That's right, folks! It's me, Kim. Your friendly neighborhood puppy raiser.
Cade visited the kids' elementary school last week. His assignment for the day: complete two 20-minute reading sessions with kids that need help building their reading confidence. Pretty important work, so I made sure we started off the day right. He had a good breakfast and lots of playtime outside that morning, then off to the school for SAIL (Students Achieving In Literacy) time. Here is a picture of him outside the school building:
The kids that were chosen for Cade's first session were two boys in about 3rd or 4th grade. Both have trouble with reading. They find it especially intimidating to read aloud to new people. Their teacher explained that I may have to do all of the reading and allow them to just listen and enjoy their time with Cade and me. That would have been perfectly fine, but things took a different turn when the boys met Cade. We all sat down together in a quiet little reading room we had all to ourselves. The carpet was comfy. The bookshelves were stocked. The puppy was adorable. It was a perfect recipe for reading fun. Those boys let their inhibitions fly and we really had a blast.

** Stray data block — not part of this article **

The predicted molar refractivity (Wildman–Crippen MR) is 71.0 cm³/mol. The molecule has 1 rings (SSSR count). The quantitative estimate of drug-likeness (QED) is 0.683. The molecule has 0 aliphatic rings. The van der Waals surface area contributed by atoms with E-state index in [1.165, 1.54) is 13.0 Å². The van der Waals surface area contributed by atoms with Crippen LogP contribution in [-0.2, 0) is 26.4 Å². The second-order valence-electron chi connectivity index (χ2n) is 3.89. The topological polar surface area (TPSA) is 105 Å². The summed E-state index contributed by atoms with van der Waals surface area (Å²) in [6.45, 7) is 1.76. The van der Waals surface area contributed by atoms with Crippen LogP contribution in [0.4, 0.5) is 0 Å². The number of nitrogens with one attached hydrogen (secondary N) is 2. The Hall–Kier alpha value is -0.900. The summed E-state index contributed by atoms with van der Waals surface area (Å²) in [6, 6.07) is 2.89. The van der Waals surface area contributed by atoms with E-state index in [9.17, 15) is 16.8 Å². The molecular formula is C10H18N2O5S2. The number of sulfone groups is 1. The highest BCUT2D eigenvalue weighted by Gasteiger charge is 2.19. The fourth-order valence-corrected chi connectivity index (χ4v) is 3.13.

One boy picked out a book about dinosaurs and read it to us extremely well, sharing all kinds of extra facts he knew about his favorite prehistoric friends. The other boy chose a book about a lizard. We went through it page by page, comparing the lizard's reptilian eyes, teeth, nails, and skin with Cade's puppy parts. I was amazed at their comfort level. And Cade really enjoyed himself, too!
The boys and I walked with Cade back to their classroom, then I took the pup out to relieve himself and get a moment of fresh air. We walked back in after a minute and headed down to the other child's classroom. This was a fifth grade girl who also finds it intimidating to read aloud. She feels very embarrassed over small mistakes in her reading, and that has caused her to fall behind. We went to the same comfy floor in the reading room that the boys and I had used, then picked out a couple of books. They were like stepping stones in terms of their difficulty. One was overly simple. One was a little closer to being right. And the last one was just challenging enough but did not overwhelm her. It was actually a story I remember fondly from my own childhood. It's called Little Bunny's Loose Tooth, or something close to that. I loved listening to her read. And I also loved watching Cade, all snuggled up close to her and dozing contentedly.
When she finished the last book, I walked this little girl back to her room. Many kids were changing classrooms since SAIL time was wrapping up. As we passed her classmates and friends in the hall, she proudly explained that "This puppy's ALLOWED in the school, he's a SERVICE DOG." And answered all the follow-up questions,"It's a boy puppy, not a girl!" And, "His name is Cade, and I am helping him to be a good listener!" It was priceless.
So we left the school that day feeling fantastic. Good boy, Cade!
He looks awfully proud of himself, doesn't he?
|Well, proud, yes. But hungry, too! When's lunch?!?|